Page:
The Wages of Compromise on Beacon Hill
By Scot Lehigh
RAISING THE state minimum wage is once again a hot topic on Beacon Hill, but this question looms: Will the push be a consensus effort backed by a broad coalition or become the subject of a pitched business-labor battle?
Let’s set the table. The state’s base wage has been at $8 an hour since 2008. Despite an unemployment rate of 7.2 percent, there’s a feeling among many Democrats that the economy has improved enough to allow for an increase.
That said, there’s a good deal of disagreement about how big that increase should be.
A labor-backed coalition is pushing a ballot question for 2014 that would hike it to $10.50 an hour over two years. Substantial sectors of the business community, meanwhile, are open to an increase of some sort, with one big if: They want any such legislation to include changes to the state’s unemployment insurance program.
The business community’s concerns about the UI program are basically three. First, one need only work 15 weeks to qualify for benefits, rather than 20, as is the case most everywhere else. That means people who take what are clearly meant as seasonal positions are eligible for unemployment benefits when those jobs end. Second, Massachusetts pays 30 weeks of benefits as opposed to 26, the maximum in 48 other states. Those features help make the program one of the most expensive in the nation. Finally, companies with low-layoff records end up subsidizing firms that have much higher layoff rates.
Business has long considered the state’s UI program in serious need of repair, but previous overhaul efforts have gone nowhere. Thus private-sector leaders have a big incentive to accept a minimum wage hike if by doing so they can finally achieve some cost-reducing reforms in the insurance program.
Indeed, Chris Anderson, president of the Massachusetts High Technology Council, says that “a majority of our members would support raising the minimum wage to $10 an hour if the same legislation included UI reforms.”
The original expectation had been that the House and the Senate would link the two issues. This week, however, the Senate broke ranks by voting to raise the base wage to $11 an hour by 2016.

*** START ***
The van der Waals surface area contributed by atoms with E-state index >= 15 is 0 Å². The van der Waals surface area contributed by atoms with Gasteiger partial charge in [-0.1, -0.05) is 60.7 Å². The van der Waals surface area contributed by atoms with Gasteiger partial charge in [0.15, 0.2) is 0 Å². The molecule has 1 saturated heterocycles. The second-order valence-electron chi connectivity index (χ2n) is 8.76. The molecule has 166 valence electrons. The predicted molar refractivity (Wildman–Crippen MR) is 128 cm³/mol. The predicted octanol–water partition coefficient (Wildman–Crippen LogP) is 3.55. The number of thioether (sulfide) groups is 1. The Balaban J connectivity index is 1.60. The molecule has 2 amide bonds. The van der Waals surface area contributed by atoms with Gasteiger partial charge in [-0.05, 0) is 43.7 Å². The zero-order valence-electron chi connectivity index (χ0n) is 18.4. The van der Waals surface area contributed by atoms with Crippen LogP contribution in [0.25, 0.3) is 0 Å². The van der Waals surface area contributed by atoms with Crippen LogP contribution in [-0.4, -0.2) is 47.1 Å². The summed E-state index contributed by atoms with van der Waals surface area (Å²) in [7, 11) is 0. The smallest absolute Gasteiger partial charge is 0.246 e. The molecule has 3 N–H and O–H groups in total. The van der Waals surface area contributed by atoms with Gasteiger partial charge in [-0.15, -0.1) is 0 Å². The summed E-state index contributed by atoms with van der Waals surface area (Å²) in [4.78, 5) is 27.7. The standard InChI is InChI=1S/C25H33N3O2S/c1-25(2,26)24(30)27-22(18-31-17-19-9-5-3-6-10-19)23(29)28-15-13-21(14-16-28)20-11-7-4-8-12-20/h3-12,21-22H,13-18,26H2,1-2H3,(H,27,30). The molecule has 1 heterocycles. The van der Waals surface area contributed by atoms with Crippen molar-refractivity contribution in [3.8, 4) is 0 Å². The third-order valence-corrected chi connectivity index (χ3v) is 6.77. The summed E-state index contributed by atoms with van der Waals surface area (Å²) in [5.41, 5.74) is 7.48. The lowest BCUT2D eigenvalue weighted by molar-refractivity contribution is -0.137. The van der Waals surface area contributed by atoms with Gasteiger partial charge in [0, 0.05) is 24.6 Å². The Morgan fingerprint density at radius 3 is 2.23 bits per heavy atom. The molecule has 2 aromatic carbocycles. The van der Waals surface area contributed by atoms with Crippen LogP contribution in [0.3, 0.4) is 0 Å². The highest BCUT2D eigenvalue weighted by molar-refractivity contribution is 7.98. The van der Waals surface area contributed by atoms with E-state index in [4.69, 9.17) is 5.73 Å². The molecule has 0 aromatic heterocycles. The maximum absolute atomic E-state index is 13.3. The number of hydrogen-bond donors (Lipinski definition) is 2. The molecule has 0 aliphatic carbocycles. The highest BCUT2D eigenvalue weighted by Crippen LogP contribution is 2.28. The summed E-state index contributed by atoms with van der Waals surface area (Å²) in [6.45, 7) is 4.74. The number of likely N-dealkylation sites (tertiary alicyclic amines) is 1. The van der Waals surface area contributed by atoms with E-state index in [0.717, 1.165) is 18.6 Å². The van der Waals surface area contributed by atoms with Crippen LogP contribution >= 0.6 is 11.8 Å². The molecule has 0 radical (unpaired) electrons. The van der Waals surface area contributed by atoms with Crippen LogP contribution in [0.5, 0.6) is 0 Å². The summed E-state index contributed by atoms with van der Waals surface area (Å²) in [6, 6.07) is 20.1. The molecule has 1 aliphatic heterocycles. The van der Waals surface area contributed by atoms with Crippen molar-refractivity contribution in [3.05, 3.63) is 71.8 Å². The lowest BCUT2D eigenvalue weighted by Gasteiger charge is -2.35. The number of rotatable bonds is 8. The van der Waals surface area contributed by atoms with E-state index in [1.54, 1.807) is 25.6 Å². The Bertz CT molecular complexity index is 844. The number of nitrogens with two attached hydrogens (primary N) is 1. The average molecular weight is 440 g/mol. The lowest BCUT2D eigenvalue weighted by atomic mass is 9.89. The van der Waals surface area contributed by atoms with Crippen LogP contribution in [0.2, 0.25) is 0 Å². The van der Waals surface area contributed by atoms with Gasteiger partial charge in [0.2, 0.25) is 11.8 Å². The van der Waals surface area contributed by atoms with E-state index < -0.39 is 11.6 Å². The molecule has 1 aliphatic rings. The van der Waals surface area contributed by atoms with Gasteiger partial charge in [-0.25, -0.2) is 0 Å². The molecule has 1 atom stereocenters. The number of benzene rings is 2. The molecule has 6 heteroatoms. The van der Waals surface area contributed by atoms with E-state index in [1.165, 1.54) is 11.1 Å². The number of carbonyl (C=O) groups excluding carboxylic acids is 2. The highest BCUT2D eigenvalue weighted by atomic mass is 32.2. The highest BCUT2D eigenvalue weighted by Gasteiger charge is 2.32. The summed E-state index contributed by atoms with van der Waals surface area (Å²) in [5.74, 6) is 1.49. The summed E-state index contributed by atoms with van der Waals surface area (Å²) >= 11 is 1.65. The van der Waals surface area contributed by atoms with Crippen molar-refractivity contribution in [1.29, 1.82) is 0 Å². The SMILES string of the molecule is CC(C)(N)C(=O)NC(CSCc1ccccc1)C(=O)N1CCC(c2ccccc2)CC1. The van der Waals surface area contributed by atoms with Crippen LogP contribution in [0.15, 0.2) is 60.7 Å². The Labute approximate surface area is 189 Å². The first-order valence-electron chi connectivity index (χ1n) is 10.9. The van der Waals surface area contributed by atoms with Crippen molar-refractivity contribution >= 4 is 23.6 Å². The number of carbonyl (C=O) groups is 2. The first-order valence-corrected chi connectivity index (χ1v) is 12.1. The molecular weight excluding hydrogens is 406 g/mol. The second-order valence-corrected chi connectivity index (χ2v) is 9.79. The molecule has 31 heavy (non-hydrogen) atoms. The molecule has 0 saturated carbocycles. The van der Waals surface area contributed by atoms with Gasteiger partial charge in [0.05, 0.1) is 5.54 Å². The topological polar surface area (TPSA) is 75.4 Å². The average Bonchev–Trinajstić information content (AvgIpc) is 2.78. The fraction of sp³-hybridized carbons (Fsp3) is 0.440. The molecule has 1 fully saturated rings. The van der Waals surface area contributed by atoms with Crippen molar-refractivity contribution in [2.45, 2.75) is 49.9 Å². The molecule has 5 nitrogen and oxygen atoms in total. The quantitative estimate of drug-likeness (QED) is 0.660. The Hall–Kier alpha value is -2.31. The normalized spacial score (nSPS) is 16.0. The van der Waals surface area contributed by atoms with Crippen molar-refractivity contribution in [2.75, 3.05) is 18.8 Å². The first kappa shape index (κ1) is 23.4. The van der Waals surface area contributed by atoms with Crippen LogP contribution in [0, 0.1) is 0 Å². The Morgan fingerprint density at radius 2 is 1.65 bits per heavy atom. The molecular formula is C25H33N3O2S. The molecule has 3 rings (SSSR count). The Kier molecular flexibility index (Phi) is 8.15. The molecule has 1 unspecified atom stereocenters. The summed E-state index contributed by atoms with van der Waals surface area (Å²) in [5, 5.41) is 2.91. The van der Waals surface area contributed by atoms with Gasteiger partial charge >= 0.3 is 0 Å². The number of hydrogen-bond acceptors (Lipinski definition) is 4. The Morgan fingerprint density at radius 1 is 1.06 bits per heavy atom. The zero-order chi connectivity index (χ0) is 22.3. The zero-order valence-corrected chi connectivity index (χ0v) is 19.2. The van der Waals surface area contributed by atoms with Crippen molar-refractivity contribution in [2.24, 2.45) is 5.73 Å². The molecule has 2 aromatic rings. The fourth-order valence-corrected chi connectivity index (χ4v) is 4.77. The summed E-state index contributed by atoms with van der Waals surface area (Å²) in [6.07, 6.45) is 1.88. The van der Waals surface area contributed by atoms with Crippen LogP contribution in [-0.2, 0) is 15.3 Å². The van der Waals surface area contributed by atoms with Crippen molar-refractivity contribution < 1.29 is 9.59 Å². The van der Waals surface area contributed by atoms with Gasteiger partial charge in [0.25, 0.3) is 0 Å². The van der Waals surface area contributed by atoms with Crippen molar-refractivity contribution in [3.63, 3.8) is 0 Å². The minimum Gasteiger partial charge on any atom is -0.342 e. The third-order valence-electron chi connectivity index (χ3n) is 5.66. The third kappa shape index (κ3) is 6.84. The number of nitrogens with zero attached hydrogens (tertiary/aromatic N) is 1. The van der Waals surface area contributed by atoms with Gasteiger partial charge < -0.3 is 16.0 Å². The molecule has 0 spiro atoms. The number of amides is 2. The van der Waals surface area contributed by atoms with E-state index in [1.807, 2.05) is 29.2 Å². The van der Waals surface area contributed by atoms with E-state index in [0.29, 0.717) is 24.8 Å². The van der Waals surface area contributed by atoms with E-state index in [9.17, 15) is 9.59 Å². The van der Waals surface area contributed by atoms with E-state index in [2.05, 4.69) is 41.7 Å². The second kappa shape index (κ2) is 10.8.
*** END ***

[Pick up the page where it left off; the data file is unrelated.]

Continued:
Still, with Senate President Therese Murray expected to depart around the turn of year, and a lightly engaged Governor Deval Patrick leaning into lame-duckdom, the key player on Beacon Hill will likely be House Speaker Robert DeLeo.
DeLeo, who drove the important municipal health care reform of 2011, is determined that any minimum-wage legislation also include UI reform.
“What I don’t want to hear, quite frankly, is one side telling me that this is what we ought to do on UI or this is what we ought to do with the minimum wage, but not come to the table or have any discussion about the other issue,” DeLeo noted to me this week. “If people are going to do that, then their issue isn’t going to get too far.”
DeLeo’s position leaves organized labor in a tricky position. If labor works with DeLeo and his lieutenants for a consensus package, that could ensure a minimum wage hike, but at the cost of paring back the state’s (too) generous UI benefits.
Contrariwise, labor could snub the speaker and try to win at the ballot, but that’s a less certain route, particularly if the business community were to mobilize against the ballot question.
So what’s the president of the Massachusetts AFL-CIO, a key member of the ballot-question coalition, to do?
Steven Tolman seems torn. On the one hand, he professes respect for DeLeo and says that “time has a way of working these things through.” But in the very next breath, Tolman notes that “we are not afraid to go to the ballot” and asks, “Why do we have to tie the effort to help those earning the minimum wage to diminishing the benefits that help the unemployed?”
The broad answer to that question is that job seekers would also benefit from a reform that improves the state’s business climate and thereby promotes job creation. Further, after the bluster and bombast of the Bob Haynes years, a compromise package would help rebrand the AFL-CIO as a more reasonable, far-sighted, savvier union.
The right path here is clear. Will labor take it?